Gemini: . . . and from that big group they narrowed it down to 12 people—six guys, six girls. Then six—three guys and three girls: me, Nitro and Malibu; Zap [Raye Hollitt], Sunny [Cheryl Baldinger] and Lace [Marisa Pare].

Nitro: They had us pick from a bunch of character types—double personality, babes-and-waves, loud and cocky. I chose the last one; they’d originally named that character Evander, but I came up with Nitro. They put us on camera and asked us questions in character. They asked me what I ate and I said, “raw meat.” What a tool I was.



Gemini: We shot the pilot at the Los Angeles Equestrian Center near Burbank. It was horrible. We got paid $500 for the day and they kept us there from 9 one morning till 4 a.m. the next. The things they had us doing were ridiculous, all these games rigged up to give it the aura of a sports competition. There was horse manure ­everywhere—the space was usually used for riding—but that ­wasn’t the most unbelievable thing. That would be Johnny Ferraro; he was always dressed like Elvis. Always. And the whole thing: glasses, scarves. . . . He walks into our trailer . . .

John Ferraro, co-creator and executive producer: They were in a small, little room.

Gemini:  . . . and he says, “I’m Johnny Ferraro. I own the show. And you guys are all gonna be big stars.”

Ferraro: It was almost like when you see the burning bush. I mean, I saw this thing. Even though I had only done the one small event in Erie, I saw what American Gladiators could be.

Gemini: All six of us, we’re looking at him like: We just did this s--- in horse manure, played these games that don’t make any sense, and you’re gonna make us stars? And you look like Elvis?! Yeah; good luck, pal.

Mike Adamle, announcer: The pilot was pooh-poohed by Goldwyn [head of Samuel Goldwyn Television], until he saw one event called Assault, where we had gladiators stationed at different air-gun stations, shooting tennis balls at the contestants. In particular, the sight of one of the female gladiators competing in this thing got a big reaction. On that small little moment [Goldwyn] decided we had something.

Ferraro: We edited that tape down to seven minutes and took it, along with the gladiators, to the 1988 National Association of Television Program Executives convention. This was back when syndication was in its day. We signed up stations from all over the country with a 13-­episode order. Next thing I know, we’re shooting inside Universal Studios’ Stage 27.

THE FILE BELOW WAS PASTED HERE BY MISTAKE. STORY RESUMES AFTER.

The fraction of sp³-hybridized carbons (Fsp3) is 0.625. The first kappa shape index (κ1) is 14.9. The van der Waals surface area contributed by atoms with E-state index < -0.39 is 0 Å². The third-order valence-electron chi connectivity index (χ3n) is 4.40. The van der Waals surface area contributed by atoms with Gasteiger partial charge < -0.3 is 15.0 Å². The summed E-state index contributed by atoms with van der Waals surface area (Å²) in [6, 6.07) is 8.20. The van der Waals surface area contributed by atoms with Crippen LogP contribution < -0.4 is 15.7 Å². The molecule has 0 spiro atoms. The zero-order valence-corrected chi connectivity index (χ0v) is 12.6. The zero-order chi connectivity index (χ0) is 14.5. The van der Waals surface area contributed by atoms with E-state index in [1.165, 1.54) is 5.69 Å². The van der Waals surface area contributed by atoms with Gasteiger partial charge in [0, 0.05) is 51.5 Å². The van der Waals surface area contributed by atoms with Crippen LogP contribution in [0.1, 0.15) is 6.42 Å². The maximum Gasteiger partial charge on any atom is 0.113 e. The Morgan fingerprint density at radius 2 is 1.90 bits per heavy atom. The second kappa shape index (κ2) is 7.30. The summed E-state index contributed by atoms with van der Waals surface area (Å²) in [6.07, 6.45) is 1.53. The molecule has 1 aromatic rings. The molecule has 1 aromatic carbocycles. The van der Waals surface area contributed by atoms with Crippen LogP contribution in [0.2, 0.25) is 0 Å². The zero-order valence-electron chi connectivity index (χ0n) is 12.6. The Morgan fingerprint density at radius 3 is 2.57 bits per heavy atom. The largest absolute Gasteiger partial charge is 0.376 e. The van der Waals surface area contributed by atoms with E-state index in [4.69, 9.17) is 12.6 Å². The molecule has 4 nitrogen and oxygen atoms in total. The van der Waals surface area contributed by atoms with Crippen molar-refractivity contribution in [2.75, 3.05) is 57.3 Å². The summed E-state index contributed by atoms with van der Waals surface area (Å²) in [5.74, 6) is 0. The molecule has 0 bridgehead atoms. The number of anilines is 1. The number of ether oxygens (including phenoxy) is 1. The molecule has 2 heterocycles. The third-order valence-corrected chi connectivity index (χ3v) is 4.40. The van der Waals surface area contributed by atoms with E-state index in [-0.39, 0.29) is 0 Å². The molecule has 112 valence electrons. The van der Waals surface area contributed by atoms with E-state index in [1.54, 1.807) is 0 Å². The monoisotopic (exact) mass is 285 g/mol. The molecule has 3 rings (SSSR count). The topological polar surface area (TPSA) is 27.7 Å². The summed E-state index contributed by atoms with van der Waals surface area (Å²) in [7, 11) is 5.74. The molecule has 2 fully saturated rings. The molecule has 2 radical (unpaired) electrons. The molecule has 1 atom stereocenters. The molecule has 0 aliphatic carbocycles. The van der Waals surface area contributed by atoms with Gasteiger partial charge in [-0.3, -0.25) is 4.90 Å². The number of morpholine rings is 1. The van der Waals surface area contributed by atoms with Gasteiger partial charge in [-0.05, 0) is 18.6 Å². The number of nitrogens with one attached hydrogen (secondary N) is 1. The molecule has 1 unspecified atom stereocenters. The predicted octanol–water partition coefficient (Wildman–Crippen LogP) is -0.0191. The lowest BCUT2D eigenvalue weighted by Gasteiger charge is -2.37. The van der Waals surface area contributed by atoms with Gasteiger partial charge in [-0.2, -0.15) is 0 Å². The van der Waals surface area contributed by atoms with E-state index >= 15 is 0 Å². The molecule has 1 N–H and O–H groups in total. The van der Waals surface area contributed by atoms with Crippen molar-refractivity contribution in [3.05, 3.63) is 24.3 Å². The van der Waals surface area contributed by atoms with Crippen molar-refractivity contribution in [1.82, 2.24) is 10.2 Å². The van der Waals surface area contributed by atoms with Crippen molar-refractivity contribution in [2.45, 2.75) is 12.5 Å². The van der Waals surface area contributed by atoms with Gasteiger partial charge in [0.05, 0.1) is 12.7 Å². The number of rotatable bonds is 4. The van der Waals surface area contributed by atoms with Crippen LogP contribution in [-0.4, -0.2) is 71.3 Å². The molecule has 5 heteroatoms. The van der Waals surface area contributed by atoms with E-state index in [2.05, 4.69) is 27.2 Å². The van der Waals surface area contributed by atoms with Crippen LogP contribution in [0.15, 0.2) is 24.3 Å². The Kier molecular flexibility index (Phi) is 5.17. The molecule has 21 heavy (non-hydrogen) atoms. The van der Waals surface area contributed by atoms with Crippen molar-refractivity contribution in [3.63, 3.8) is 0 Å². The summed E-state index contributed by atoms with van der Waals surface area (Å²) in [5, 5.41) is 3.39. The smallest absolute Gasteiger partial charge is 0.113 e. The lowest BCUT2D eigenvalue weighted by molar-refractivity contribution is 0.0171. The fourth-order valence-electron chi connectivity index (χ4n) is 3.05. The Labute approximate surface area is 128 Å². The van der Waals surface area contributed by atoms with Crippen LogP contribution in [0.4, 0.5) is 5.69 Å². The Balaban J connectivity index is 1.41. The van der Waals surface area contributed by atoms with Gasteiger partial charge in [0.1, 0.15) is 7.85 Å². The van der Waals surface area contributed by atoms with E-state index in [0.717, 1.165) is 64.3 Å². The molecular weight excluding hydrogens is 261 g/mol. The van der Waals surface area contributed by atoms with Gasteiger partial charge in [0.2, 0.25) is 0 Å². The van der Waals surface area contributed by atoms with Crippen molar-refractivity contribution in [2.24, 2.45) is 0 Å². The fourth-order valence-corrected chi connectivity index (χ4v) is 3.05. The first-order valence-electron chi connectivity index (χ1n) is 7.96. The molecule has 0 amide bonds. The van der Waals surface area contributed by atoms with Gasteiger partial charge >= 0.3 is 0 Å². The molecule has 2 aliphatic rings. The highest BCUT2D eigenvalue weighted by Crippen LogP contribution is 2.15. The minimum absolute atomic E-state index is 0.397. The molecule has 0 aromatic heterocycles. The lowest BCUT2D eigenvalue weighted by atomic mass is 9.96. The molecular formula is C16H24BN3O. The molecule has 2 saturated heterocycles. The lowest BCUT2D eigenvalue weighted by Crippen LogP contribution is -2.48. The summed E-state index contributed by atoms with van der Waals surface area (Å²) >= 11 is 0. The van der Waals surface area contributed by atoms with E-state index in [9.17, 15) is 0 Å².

Nitro: During those original tapings we ­couldn’t get enough people from the studio tour to fill the audience, so they painted faces on planks.

Ferraro: We shot that first order in two weeks, very inexpensively. The production was . . . crude. The “referee” was an ­executioner—a guy with a black hood giving the thumbs up or down [essentially disqualifying a player after a given event]. I thought, My God, all of these years of work and it all comes down to this?

Adamle: It was a constant evolution, getting the games right, getting the gladiators comfortable with the games, getting the competition to the point where it was authentically exciting. One key guy who put us over the top was our eventual referee, Larry Thompson; he was one of the Pac-10’s top football officials. He spent, like, two weeks coming up with the rules for every single game.

Ferraro: We had pitched the whole thing as a late night show, something that could go up against Saturday Night Live.

Adamle: The producers came away with the idea that our core audience was gonna be males 18 to 35. But by having men competing too, that demographic [grew to include] women. The ages shot up to 55 on the high end, down to 10 on the low end because the Gladiators were basically comic book superheroes come to life.